Cotrimoxazole Malaria Prophylaxis in Non Pregnant HIV Positive Population

Cotrimoxazole prophylaxis is a well established strategy to prevent opportunistic infections in HIV-infected individuals [47][49]. Starting Highly Active Anti-Retroviral Therapy (HAART) should not be a reason for not starting or interrupting CTX prophylaxis as this was demonstrated to be beneficial when maintained for more than a year after HAART commencement. [50]. The rationale is that patients with CD4 cell counts >200 cells/µL are still at higher risk of opportunistic infections [51][55]. At present, the threshold of CD4 cell counts above which CTX is not advantageous has not yet been identified. [55] However, in the DART trial, carried out in a region where the efficacy of CTX prophylaxis was most questioned, co-administering CTX with HAART halved mortality within the 72-week follow up. The effect in Uganda was sustained beyond 72 weeks, consistent with the reports that CTX is an effective agent for malaria prophylaxis in semi-immune adults [55].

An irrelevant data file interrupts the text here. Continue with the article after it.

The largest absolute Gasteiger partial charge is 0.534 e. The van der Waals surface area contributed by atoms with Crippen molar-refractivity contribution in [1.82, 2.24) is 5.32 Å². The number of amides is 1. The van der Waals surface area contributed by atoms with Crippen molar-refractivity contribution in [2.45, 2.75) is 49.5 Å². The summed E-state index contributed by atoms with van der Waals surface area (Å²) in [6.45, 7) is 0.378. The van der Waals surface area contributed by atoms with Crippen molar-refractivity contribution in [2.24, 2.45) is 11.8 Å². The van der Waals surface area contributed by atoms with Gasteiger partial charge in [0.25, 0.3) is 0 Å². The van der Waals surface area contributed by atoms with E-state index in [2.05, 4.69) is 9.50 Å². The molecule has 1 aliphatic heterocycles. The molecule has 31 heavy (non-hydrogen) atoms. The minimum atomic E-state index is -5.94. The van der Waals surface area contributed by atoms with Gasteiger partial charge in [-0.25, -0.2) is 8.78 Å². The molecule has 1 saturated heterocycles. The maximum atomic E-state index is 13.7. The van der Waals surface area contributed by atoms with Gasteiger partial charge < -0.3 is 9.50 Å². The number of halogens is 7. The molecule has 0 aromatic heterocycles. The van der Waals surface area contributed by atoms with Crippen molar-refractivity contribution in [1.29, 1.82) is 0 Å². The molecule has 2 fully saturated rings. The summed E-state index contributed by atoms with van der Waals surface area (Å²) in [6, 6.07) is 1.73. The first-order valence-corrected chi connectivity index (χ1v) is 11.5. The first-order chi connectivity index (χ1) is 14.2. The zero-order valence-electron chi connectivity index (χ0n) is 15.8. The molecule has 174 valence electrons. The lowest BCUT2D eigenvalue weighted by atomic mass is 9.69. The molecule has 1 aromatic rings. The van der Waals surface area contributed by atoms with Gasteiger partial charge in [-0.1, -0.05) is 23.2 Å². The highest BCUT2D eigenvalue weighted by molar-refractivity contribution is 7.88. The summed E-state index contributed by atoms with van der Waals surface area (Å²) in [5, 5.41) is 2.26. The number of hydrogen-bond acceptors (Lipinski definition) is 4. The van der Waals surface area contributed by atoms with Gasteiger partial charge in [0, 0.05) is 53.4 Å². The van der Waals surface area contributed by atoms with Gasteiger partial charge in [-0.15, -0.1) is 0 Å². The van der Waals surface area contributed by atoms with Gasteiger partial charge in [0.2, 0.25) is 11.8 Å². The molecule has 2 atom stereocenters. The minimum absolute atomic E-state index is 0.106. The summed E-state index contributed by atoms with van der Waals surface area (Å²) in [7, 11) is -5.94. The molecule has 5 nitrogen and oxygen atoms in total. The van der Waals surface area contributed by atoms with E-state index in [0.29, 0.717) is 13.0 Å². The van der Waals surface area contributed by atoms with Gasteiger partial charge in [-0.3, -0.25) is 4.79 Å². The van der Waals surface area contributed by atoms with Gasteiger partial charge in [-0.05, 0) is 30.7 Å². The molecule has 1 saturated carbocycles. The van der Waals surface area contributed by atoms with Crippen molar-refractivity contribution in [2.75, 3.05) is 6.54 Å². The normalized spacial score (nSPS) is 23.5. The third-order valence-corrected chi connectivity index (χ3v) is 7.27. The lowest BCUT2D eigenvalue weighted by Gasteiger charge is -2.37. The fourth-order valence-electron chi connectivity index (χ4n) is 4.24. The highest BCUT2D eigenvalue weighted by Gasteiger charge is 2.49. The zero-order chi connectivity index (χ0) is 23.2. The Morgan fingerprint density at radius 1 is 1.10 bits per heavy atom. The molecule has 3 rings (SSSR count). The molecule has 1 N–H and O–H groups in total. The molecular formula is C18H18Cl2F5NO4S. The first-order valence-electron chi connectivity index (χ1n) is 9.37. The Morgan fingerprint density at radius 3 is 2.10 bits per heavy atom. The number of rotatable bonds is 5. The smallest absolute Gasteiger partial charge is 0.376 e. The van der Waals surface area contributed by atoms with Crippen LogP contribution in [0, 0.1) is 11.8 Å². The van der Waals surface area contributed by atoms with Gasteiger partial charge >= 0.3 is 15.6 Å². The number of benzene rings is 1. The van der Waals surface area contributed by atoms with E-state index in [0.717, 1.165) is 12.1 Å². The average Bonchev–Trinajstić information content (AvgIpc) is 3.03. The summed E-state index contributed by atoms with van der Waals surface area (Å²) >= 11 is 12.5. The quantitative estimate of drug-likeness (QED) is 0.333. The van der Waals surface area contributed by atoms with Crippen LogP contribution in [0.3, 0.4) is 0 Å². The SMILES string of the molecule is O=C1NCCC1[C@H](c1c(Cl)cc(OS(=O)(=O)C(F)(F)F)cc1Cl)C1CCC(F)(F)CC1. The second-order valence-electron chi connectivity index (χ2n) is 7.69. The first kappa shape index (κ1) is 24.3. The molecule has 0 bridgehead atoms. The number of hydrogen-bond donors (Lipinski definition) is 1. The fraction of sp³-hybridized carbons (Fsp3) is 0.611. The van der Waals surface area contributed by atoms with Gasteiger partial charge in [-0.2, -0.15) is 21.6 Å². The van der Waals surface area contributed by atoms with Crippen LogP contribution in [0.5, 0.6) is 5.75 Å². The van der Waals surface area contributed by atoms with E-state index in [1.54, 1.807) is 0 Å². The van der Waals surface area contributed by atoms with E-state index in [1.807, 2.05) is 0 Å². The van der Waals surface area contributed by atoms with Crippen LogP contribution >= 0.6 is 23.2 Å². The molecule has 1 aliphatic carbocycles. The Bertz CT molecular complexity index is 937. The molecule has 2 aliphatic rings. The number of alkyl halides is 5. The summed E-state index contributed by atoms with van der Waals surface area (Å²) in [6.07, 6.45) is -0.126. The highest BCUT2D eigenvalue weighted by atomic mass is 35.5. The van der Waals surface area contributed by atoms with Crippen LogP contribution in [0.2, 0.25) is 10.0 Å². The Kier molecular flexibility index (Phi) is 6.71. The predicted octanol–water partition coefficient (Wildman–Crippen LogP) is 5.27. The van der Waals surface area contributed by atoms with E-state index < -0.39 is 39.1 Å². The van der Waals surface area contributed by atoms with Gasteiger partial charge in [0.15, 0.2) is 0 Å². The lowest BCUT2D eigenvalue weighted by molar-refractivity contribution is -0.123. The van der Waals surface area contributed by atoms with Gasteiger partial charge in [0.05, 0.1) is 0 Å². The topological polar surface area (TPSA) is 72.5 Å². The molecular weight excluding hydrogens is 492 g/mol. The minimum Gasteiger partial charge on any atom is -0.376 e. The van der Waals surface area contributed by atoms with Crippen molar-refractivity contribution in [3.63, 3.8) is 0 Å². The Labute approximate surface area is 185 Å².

CTX prophylaxis administered to non-pregnant, HIV-infected patients living in an area of moderate, stable malaria transmission reduced the risk of malaria infection (Table 2). In Uganda, 128 HIV-infected adults on HAART and CTX with sustained HIV viral load of ≤400 copies/µL for a period of 4 years had a low risk of malaria infection. [56] In another Ugandan prospective cohort study carried out on HIV infected adults living in a high malaria transmission area, CTX was associated with a 76% lower malaria incidence rate. CTX combined with HAART or with both HAART and insecticide-treated bednets (ITNs), reduced malaria incidence by 92% and 95%, respectively. [47] Also in Uganda, in an area with a high level of anti-folate resistance, ITN use and CTX prophylaxis in HIV infected children reduced malaria incidence by 97%. [25] In another study, during a 6-month follow-up period, patients on CTX prophylaxis and HAART developed no clinical malaria as this finding was attributed to low parasite densities, as parasite densities correlate positively to occurrence of symptoms. [57] Other than long-term HAART, which restores immunity, long term use of CTX prophylaxis is perceived to contribute to the host’s response induced by HAART to achieve the asymptomatic P. falciparum parasitaemia. [57] Even when rates of antimicrobial resistance to CTX are high among diarrhoeal pathogens and other bacteria, CTX use is still associated with reduction in mortality and reductions in malaria, diarrhoea, clinic visits and hospital admissions. [58] Apart from reducing HIV morbidity and mortality, an additional advantage of CTX and HAART is malaria prevention and the provision of ITNs reduces the incidence of malaria even further [25].